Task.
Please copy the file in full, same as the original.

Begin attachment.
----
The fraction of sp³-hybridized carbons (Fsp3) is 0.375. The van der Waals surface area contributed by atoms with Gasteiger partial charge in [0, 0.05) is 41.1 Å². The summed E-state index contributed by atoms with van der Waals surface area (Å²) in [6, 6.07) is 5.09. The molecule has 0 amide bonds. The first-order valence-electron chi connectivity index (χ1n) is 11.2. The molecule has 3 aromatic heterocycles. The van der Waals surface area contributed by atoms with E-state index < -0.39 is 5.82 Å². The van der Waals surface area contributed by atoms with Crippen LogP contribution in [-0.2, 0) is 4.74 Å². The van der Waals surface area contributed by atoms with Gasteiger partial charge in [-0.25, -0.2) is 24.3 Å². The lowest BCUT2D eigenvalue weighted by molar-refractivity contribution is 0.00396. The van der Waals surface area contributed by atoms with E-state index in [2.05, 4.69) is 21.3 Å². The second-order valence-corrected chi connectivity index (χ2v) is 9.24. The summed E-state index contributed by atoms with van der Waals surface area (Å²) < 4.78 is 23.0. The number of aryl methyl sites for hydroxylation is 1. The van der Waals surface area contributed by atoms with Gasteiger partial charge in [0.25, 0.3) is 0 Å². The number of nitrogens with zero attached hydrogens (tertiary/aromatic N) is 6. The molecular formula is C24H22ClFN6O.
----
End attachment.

The fraction of sp³-hybridized carbons (Fsp3) is 0.375. The van der Waals surface area contributed by atoms with Gasteiger partial charge in [0, 0.05) is 41.1 Å². The summed E-state index contributed by atoms with van der Waals surface area (Å²) in [6, 6.07) is 5.09. The molecule has 0 amide bonds. The first-order valence-electron chi connectivity index (χ1n) is 11.2. The molecule has 3 aromatic heterocycles. The van der Waals surface area contributed by atoms with E-state index < -0.39 is 5.82 Å². The van der Waals surface area contributed by atoms with Crippen LogP contribution in [-0.2, 0) is 4.74 Å². The van der Waals surface area contributed by atoms with Gasteiger partial charge in [-0.25, -0.2) is 24.3 Å². The lowest BCUT2D eigenvalue weighted by molar-refractivity contribution is 0.00396. The van der Waals surface area contributed by atoms with E-state index in [2.05, 4.69) is 21.3 Å². The second-order valence-corrected chi connectivity index (χ2v) is 9.24. The summed E-state index contributed by atoms with van der Waals surface area (Å²) < 4.78 is 23.0. The number of aryl methyl sites for hydroxylation is 1. The van der Waals surface area contributed by atoms with Gasteiger partial charge in [0.25, 0.3) is 0 Å². The number of nitrogens with zero attached hydrogens (tertiary/aromatic N) is 6. The molecular formula is C24H22ClFN6O.